ERT Program Needs Our Help

A request for help from our friends at the ERT program. They certainly were a huge help to our organization and the town of Cheshire, and we need your help to ensure that this service is around for the future.

From: [
Sent: Thursday, March 26, 2009 2:42 PM
To: Stoner, Kimberly
Subject: ERT Funding

Dear Kim and Friends of Boulder Knoll Farm:

As a recent recipient of an ERT report (Boulder Knoll Farm) –

I am writing today to ask you and/or members of the Planning/Zoning/Wetland Commissions to please write to key legislators concerning the continued secure funding for the ERT Program. The Governor’s proposed budget placed our funding at risk by shuffling the fees from the land use applications to the general fund and then back to DEP with no specifics on allocations to the ERT or the Conservation Districts and the Council on Soil and Water (they also receive funding from these monies).

We are asking for no increase in fees or funding. We are asking for either a separate line item in DEP’s budget or a continuation of the land use fee going directly to the Environmental Quality Fund for our three organizations.

A letter, e-mail and/or phone call to the chairs of the Appropriations Committee and to your local legislator would be much appreciated emphasizing our assistance to your community.

I have attached our position paper and an overview of the ERT, Conservation District’s and Council’s programs and our funding. There is a link on our web site ( to the Appropriations Committee members.

It is imperative that the legislators receive your letters prior to April 16th.

I’d like to thank you in advance for your support and would appreciate receiving acknowledgement of a letter sent or a call made on our behalf

Elaine A. Sych
ERT Coordinator
CT ERT Program
PO Box 70
Haddam, CT 06438
(860) 345-3977

State of Connecticut

Council on Soil and Water Conservation

24 Ingham Hill Road   ~ Essex, Connecticut  06426 ~ 860.767.9594 (Phone/Fax) ~


Maintain Funding for Conservations Districts, Council on Soil and Water and

Environmental Review Teams ~ revised March 25, 2009

We respectfully ask you to maintain stable funding (most probably through a separate line item) for CT Conservation Districts, the Council on Soil and Water (Council), and Environmental Review Teams (ERT).

The problem/ Governor Rell’s budget proposal placed Conservation Districts’, Council on Soil and Water Conservation and ERT funding at risk; under the Governor’s plan, funding from the land use application fee would be shuffled to the general fund and then back to DEP in an Other Expenses (“OE”) line item with no specifics on allocations to these groups.  Maintaining funds from a massive general line item is unlikely considering imminent changes in future DEP administration and staff.  Conservation Districts, Council and ERT do not have state employees and are not housed within DEP; they are regional and statewide groups that provide environmental and technical assistance to municipalities, and work on regional and statewide land use issues.  Having a separate line item OR securing their funding through depositing the $19 land use fee back into the Environmental Quality Fund or Conservation Fund has been agreed to be the most viable to keep secure and long-term funding.  It was always the legislature’s intent that these fees be used to fund the programs of these groups, and shuffling funding into a massive OE line item defeats the legislature’s intent.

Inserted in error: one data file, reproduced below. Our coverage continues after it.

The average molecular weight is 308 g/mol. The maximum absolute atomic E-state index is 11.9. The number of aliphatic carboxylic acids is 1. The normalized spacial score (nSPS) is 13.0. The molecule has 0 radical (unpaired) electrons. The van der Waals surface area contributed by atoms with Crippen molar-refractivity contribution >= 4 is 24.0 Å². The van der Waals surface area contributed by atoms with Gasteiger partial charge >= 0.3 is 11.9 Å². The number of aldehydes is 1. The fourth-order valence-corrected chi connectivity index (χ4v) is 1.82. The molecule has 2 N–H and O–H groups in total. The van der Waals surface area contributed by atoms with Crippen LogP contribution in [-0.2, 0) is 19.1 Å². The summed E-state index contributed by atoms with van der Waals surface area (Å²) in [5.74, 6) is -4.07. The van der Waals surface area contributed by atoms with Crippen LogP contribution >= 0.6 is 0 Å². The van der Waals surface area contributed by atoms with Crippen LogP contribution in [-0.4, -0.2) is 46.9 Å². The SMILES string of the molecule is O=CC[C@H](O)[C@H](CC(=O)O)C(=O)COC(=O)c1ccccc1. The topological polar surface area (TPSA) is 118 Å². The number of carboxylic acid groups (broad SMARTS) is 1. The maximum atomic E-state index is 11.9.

The solution includes NO increase in fees or funding/

These groups respectfully request one of two things to maintain long-term and viable funding:

  1. a separate line item(s) in DEP’s budget or language in future Budget implementors designated for Conservation Districts, Council and ERT; the money for this line item is already included under the OE line item in DEP per Governor Rell’s  proposal and within the Environmental Quality Fund line item per Conservation & Development’s Subcommittee recommendations.  We are only asking that the designated amount for Conservation Districts, Council and ERT be maintained in a separate line item for these groups specifically or that language in the budget implementor confirm a potion of the Environmental Quality Fund is for these groups;


  1. possible “status quo” ~ continue to deposit $19 of the land use application fee directly into the Environmental Quality Fund or Conservation Fund for Conservation Districts, Council and ERT.

Again, this is NOT a request for more dollars, as there are no new fees and no increase in funds we are seeking.  We are only asking to keep the Conservation Districts, Council and ERT whole as well as the programs that they provide to and for municipalities and each and every taxpayer.